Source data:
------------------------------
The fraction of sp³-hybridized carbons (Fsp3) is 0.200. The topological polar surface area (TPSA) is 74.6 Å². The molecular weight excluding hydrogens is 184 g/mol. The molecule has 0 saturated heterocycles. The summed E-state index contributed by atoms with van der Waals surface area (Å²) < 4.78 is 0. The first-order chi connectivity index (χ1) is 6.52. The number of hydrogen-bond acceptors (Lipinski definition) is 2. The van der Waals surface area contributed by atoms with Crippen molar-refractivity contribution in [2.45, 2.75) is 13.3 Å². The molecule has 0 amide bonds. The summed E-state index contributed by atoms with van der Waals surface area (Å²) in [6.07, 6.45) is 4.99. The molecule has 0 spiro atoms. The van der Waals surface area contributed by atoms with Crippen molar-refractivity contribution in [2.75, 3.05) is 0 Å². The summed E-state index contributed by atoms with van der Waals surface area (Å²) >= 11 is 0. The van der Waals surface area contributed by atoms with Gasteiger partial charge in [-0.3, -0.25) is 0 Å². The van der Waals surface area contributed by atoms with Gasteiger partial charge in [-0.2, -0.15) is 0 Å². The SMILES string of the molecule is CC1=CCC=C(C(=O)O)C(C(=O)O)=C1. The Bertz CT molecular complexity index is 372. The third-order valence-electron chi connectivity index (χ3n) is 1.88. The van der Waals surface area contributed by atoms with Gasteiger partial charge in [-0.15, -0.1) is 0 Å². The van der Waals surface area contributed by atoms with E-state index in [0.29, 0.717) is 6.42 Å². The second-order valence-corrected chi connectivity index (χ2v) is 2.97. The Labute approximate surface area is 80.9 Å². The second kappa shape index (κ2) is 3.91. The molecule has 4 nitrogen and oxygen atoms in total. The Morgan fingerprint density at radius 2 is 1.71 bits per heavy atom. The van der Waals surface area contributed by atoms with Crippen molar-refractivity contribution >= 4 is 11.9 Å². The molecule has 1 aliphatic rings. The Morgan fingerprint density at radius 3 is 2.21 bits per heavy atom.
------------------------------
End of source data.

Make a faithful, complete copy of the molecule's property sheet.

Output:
The fraction of sp³-hybridized carbons (Fsp3) is 0.200. The topological polar surface area (TPSA) is 74.6 Å². The molecular weight excluding hydrogens is 184 g/mol. The molecule has 0 saturated heterocycles. The summed E-state index contributed by atoms with van der Waals surface area (Å²) < 4.78 is 0. The first-order chi connectivity index (χ1) is 6.52. The number of hydrogen-bond acceptors (Lipinski definition) is 2. The van der Waals surface area contributed by atoms with Crippen molar-refractivity contribution in [2.45, 2.75) is 13.3 Å². The molecule has 0 amide bonds. The summed E-state index contributed by atoms with van der Waals surface area (Å²) in [6.07, 6.45) is 4.99. The molecule has 0 spiro atoms. The van der Waals surface area contributed by atoms with Crippen molar-refractivity contribution in [2.75, 3.05) is 0 Å². The summed E-state index contributed by atoms with van der Waals surface area (Å²) >= 11 is 0. The van der Waals surface area contributed by atoms with Gasteiger partial charge in [-0.3, -0.25) is 0 Å². The van der Waals surface area contributed by atoms with Gasteiger partial charge in [-0.2, -0.15) is 0 Å². The SMILES string of the molecule is CC1=CCC=C(C(=O)O)C(C(=O)O)=C1. The Bertz CT molecular complexity index is 372. The third-order valence-electron chi connectivity index (χ3n) is 1.88. The van der Waals surface area contributed by atoms with Gasteiger partial charge in [-0.15, -0.1) is 0 Å². The van der Waals surface area contributed by atoms with E-state index in [0.29, 0.717) is 6.42 Å². The second-order valence-corrected chi connectivity index (χ2v) is 2.97. The Labute approximate surface area is 80.9 Å². The second kappa shape index (κ2) is 3.91. The molecule has 4 nitrogen and oxygen atoms in total. The Morgan fingerprint density at radius 2 is 1.71 bits per heavy atom. The van der Waals surface area contributed by atoms with Crippen molar-refractivity contribution >= 4 is 11.9 Å². The molecule has 1 aliphatic rings. The Morgan fingerprint density at radius 3 is 2.21 bits per heavy atom.